Math Made Easy: Problem of the Day 116
No doubt on when you take the SAT, ACT, or even the GRE, you’ll run into a problem like this one. They’re very fond of problems where you need to find a few different integers given certain described relationships of those integers. It tests your number familiarity as well as your understanding of a few fundamental math concepts.
This one is all about recognizing that, since we’re given equivalencies, or ratios, of the three numbers, we see that all three are factors of a bigger number. And the coefficients of each in the equivalency are also factors. But we don’t need a, b, or c to find that bigger number. All we need to do is multiply the three coefficients. If we get that, we know the number. So let’s do that first.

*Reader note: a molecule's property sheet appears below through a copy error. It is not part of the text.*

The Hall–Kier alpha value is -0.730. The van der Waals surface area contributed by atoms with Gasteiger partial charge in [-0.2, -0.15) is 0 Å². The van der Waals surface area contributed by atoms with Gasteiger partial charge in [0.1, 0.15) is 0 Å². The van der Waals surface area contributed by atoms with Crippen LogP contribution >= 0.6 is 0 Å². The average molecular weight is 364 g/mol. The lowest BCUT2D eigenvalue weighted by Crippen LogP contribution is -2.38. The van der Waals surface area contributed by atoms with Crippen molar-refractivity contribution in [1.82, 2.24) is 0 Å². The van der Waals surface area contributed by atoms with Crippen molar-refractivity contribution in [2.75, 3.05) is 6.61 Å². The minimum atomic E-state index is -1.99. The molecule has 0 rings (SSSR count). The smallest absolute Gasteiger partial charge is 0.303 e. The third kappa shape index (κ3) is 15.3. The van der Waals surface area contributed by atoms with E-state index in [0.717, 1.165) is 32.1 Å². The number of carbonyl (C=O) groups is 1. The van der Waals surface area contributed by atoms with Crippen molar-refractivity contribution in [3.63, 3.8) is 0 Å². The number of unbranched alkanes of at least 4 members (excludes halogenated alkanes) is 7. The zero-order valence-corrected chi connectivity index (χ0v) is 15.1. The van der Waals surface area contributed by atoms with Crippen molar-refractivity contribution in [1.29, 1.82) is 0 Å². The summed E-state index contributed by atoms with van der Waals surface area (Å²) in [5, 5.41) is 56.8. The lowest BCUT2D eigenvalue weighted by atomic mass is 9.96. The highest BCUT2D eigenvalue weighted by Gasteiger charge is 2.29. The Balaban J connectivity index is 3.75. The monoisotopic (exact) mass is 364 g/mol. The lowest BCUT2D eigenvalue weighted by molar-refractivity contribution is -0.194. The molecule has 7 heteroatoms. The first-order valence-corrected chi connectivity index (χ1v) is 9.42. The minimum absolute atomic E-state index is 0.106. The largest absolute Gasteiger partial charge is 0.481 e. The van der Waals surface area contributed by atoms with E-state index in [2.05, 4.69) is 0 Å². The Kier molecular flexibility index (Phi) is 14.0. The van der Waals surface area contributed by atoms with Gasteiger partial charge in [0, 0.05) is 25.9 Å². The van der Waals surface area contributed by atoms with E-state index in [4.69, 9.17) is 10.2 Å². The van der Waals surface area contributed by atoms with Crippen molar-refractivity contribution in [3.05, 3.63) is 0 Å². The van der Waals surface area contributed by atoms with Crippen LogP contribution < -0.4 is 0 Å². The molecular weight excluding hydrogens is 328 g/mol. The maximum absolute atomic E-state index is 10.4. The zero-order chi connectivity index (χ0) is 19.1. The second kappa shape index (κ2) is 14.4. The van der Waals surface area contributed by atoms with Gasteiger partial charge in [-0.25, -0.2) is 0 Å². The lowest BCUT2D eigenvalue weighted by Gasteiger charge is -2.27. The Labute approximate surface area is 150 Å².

Now that we know we have an expressions 30 = 30 = 30, we can set in turn each term equal to 30 and solve to find a, b, and c:
Remember, what we just did worked BECAUSE all these numbers are factors of 30.
And now we just plug a, b, and c into our expression in the question to find our answer.
Now, as often is the case in math, there is another way to do this. One could recognize that the given equation is really a system of three equations. One could set it up as such and solve the system of equations accordingly. But that really is a lot more work than would be necessary, and we really do want to save ourselves as much work as possible, no? Especially on a standardized test where we’re under a time crunch.